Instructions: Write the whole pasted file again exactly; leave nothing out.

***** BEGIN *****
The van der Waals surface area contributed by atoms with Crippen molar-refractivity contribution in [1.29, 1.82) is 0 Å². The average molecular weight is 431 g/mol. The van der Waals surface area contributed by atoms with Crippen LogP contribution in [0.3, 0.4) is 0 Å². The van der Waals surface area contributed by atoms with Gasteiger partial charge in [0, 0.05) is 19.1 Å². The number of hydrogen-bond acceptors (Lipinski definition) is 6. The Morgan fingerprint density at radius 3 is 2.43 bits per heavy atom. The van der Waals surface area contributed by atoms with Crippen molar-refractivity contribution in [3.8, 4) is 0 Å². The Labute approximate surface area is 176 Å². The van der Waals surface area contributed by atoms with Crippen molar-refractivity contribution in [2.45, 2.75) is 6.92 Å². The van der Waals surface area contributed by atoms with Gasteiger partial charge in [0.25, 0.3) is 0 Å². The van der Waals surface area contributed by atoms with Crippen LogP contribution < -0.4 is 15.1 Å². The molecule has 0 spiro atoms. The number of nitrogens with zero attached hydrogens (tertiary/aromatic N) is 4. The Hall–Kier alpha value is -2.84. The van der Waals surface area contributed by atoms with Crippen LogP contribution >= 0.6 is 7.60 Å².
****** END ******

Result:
The van der Waals surface area contributed by atoms with Crippen molar-refractivity contribution in [1.29, 1.82) is 0 Å². The average molecular weight is 431 g/mol. The van der Waals surface area contributed by atoms with Crippen LogP contribution in [0.3, 0.4) is 0 Å². The van der Waals surface area contributed by atoms with Gasteiger partial charge in [0, 0.05) is 19.1 Å². The number of hydrogen-bond acceptors (Lipinski definition) is 6. The Morgan fingerprint density at radius 3 is 2.43 bits per heavy atom. The van der Waals surface area contributed by atoms with Crippen molar-refractivity contribution in [3.8, 4) is 0 Å². The Labute approximate surface area is 176 Å². The van der Waals surface area contributed by atoms with Crippen molar-refractivity contribution in [2.45, 2.75) is 6.92 Å². The van der Waals surface area contributed by atoms with Gasteiger partial charge in [0.25, 0.3) is 0 Å². The van der Waals surface area contributed by atoms with Crippen LogP contribution < -0.4 is 15.1 Å². The molecule has 0 spiro atoms. The number of nitrogens with zero attached hydrogens (tertiary/aromatic N) is 4. The Hall–Kier alpha value is -2.84. The van der Waals surface area contributed by atoms with Crippen LogP contribution >= 0.6 is 7.60 Å².